Almost Half of Offenders Reoffend Within Three Years, According to CSO

By Sarah Ruane and Sinead Farrelly

Forty five per cent of people released from prison reoffend within the first three years, according to figures released this week by the Central Statistics Office (CSO).

The CSO used a matching process to match prisoners released in 2010 to crime incident and court outcome data sets, in order to identify re-offences and re-convictions.

These figures show a small decline of 2.4% in recidivism from 47.5% in 2009. Male reoffending fell from 48.2% to 46.0%, while the rate for females fell from 41.2% to 37.8%.

(Source: Sarah Ruane and Sinead Farrelly)

Of the 4,208 individuals who were found to have re-offended, 60.8% offended had done so within six months of their official release date and an additional 16.7% within one year.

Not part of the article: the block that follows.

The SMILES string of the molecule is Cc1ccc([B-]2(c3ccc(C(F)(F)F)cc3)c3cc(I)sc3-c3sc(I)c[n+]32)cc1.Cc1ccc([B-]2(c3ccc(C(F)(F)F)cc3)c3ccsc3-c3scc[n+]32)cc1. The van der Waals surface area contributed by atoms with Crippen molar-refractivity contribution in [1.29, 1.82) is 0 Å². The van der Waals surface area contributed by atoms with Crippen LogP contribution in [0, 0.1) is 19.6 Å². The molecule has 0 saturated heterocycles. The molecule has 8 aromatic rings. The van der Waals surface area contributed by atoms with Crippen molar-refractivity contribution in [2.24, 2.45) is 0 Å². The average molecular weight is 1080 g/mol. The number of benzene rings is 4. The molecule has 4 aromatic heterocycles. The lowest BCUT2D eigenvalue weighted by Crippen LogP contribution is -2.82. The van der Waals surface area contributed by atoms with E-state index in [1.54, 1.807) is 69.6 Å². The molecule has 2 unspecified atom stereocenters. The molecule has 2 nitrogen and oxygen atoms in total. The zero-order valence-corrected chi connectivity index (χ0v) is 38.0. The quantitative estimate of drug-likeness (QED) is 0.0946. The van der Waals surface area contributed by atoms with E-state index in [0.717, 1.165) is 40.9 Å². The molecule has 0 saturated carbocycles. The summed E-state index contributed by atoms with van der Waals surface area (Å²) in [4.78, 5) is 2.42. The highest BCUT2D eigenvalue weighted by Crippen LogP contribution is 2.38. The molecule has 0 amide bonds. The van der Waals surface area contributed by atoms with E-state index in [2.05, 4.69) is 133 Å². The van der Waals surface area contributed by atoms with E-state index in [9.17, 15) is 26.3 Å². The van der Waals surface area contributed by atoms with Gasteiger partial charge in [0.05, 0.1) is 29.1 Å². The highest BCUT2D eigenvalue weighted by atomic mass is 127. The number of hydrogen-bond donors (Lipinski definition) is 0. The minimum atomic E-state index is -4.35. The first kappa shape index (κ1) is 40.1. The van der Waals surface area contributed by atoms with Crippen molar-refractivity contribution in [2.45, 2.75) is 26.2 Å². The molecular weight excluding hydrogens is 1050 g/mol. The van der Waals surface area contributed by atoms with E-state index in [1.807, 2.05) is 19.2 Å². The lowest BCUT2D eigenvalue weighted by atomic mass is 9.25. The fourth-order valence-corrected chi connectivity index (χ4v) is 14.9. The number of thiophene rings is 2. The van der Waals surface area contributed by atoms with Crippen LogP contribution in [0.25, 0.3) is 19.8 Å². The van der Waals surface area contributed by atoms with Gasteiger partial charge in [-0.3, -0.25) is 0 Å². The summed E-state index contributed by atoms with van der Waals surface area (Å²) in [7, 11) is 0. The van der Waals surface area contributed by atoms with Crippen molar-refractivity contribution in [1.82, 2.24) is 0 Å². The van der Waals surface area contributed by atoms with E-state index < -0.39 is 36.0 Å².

Most re-offenders were convicted for offences which fell into a different crime group than their initial imprisonment offence. The other 21.9% were convicted for offences of the same crime type.  Individuals who had been imprisoned for burglary and related offences showed the highest rate of recidivism (68.6%).

(Source: Sarah Ruane and Sinead Farrelly)

The rate of re-offending among prisoners in younger age groups decreased compared to the previous release (54.4% to 49.8%, down 4.6% among those under 21) while the rate among older prisoners increased (24.8% to 29.4%, up 4.6% among those aged 51 and over).

This characteristic was observed in both male and female prisoners. The contrast was particularly apparent among female offenders where re-offending among under 21s fell nearly 13% while recidivism for those aged 51 and over rose almost 9%.

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